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24 Hours With Hunter Hayes: Country Upstart Breaks Live-Show Record

Ride along as the 22-year-old singer/songwriter plays 10 shows in a single day to celebrate new LP 'Storyline'

Hunter Hayes
Kevin Winter/Getty Images for Stagecoach
May 12, 2014 2:25 PM ET

Making the Guinness Book of World Records is one of those pipe dreams that even the most famous musicians find irresistible. In November 2006, Jay-Z set the bar for most concerts in different cities over a 24-hour span when he flew his private plane to seven U.S. spots on his Hangar Tour. Six years later, the Flaming Lips passed that mark, playing eight Southern cities over the course of a day as part of the hoopla surrounding MTV's O Music Awards. One of the openers on that mini-tour? An up-and-coming country polymath named Hunter Hayes.

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Hayes, whose second album Storyline came out on Tuesday, decided to one-up everybody: From Friday to Saturday he and a caravan of buses traveled down the East Coast on the Hunter Hayes 24-Hour Road Race, a marathon of 10 shows over 24 hours that aimed to break the Lips' record and raise awareness about child hunger.

The bus portion of the trip totaled 408 miles over its nine destinations — Boston, Worcester, Providence, New London, New Haven, Stamford, South Orange, Asbury Park, and Philadelphia — and the rules were firm: more than half the cities had to have a population greater than 100,000 people; each city needed to be at least 31 miles apart; speeding tickets and law-breaking were prohibited; venues have to hold at least 300 people, and tickets have to be made available to the general public; and the artist has to play for 15 minutes, not including banter, each time out.

That was not a problem for the baby-faced Hayes, who packed venues at 12:45 p.m. (stop Number Three, the drafty Palladium in Worcester, Massachussetts) to 1:30 a.m. (stop Number Eight, the warm confines of South Orange, New Jersey's South Orange Performing Arts Center). His appeal to the gathered Hayniacs (yes, really) was easy to understand — his songs are twangily catchy, he knows how to uplift his audience, and he has a bubbly, affable charm that makes him seem simultaneously younger and more mature than his 22 years.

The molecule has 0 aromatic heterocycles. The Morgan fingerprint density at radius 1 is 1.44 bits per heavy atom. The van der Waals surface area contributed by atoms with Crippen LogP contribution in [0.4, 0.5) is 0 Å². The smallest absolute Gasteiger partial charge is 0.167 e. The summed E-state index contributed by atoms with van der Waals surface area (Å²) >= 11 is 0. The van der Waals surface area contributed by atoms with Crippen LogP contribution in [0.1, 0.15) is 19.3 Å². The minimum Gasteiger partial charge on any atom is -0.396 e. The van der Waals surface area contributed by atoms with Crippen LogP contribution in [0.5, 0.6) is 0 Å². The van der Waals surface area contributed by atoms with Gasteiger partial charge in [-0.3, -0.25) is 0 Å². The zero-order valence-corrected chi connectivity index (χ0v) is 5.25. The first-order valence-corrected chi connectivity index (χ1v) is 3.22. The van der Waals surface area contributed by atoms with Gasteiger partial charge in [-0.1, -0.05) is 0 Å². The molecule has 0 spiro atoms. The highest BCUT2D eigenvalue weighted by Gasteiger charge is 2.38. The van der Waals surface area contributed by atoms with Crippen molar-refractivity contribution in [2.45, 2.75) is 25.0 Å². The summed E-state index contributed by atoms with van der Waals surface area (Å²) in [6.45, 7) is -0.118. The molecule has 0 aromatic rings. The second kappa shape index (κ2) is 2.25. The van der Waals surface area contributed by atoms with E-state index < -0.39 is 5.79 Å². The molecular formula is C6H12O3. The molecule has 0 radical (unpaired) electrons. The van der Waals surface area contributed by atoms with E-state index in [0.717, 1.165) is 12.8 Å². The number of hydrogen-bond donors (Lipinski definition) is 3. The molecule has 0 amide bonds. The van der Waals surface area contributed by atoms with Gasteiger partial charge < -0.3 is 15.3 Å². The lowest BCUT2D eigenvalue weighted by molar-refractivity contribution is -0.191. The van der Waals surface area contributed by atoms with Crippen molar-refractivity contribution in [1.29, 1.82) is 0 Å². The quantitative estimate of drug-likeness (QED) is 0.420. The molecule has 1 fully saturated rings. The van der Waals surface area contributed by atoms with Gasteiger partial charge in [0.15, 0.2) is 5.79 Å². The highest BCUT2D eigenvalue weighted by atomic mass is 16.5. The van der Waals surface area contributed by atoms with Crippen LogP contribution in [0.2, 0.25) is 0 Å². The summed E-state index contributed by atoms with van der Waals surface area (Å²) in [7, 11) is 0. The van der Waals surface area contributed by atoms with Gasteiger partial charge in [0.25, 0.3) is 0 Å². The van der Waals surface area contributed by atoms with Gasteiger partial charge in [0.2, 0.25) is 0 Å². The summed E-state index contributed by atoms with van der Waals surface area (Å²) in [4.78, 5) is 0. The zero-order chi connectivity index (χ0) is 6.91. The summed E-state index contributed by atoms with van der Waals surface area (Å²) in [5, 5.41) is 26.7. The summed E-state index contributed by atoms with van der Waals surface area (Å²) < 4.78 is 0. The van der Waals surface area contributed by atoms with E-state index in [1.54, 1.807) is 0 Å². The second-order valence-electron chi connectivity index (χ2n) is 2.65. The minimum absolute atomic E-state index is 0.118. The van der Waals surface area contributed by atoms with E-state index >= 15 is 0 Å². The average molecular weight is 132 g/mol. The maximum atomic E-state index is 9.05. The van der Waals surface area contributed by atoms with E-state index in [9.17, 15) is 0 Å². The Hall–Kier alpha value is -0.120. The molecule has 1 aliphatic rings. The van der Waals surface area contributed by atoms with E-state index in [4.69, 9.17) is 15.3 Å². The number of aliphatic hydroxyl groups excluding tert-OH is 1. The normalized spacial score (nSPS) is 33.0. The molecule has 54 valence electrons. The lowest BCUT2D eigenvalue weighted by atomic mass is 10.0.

The strict parameters of the Road Race meant every movement was calibrated down to the millisecond. Hayes' first notes rang out in New York's Times Square at 8:17 a.m. Friday and lousy weather in the Big Apple nearly derailed efforts early on, but he arrived at the Paradise Theater in time to not only hit his mark, but to set a pace that would result in him being as much as an hour ahead of schedule at certain points. "It's pretty weird to do shows that are so quick. Usually we have a lot more gear," Hayes told the crowd in New London, Connecticut.

Hayes and his band switched things up from city to city, varying set lists and dropping in a few instrumental jams that showcased the prowess of everyone onstage. The ballad "Wanted" garnered screams from its opening chords, while Hayes's cheeky breakthrough single "Storm Warning" got the crowd moving every time. He invited audience participation, which both revealed how intently the crowd had memorized even the new songs' lyrics and wisely conserved his voice.

Shows eight and nine — both in New Jersey — offered acoustic takes on the material he'd been playing all day, and the South Orange Performing Arts Center's spectacular sound design rendered the material nearly sumptuous. Each venue offered its own unique charms, too: New London, Connecticut's Garde Arts Center is a rehabbed movie theater built in 1926, while the legendary Stone Pony in Asbury Park, New Jersey had guitars and posters from shows past hanging on the walls.

As 4 a.m. neared at the Stone Pony, Hayes's performance of his It-Gets-Better-core anthem "Invisible" was interrupted by an air horn and a declaration from the pair of officials tracking the festivities that Hayes had, indeed, broken the record. (Later, Hayes would tell a scrum of reporters that he'd deliberately chosen "Invisible" for the award-presentation moment; its lyrical flipping of the titular word makes it nicely triumphant.)

"Let's go home!" someone shouted giddily after the presentation was over, but Hayes and his bandmates would have nothing of it — not only did they barrel into the giddy jig "I Want Crazy," with Hayes leading the crowd in hopping along, Hayes took the time on his way out of the venue to pose for photos with some fans who had been huddling near the stage door.

Day had broken by the time the caravan arrived in Philadelphia for the final concert. Before hitting the stage at the Trocadero — where, unconstrained by time limits and officially ahead of the Lips by two shows, he and his bandmates (and a few members of the opening acts) stretched the set to seven songs — Hayes stopped by the media bus to chat, his demeanor as effortlessly affable as it had been during the Good Morning America interview that preceded the journey 24 hours prior.

What was next? "Everybody goes to bed," he told the assembled, laughing. But he and his bandmates couldn't hit the snooze button too many times. A trip to Japan beckoned, and it's hard not to think that heading overseas so shortly after breaking one record could put the spunky Hayes in mind of smashing another

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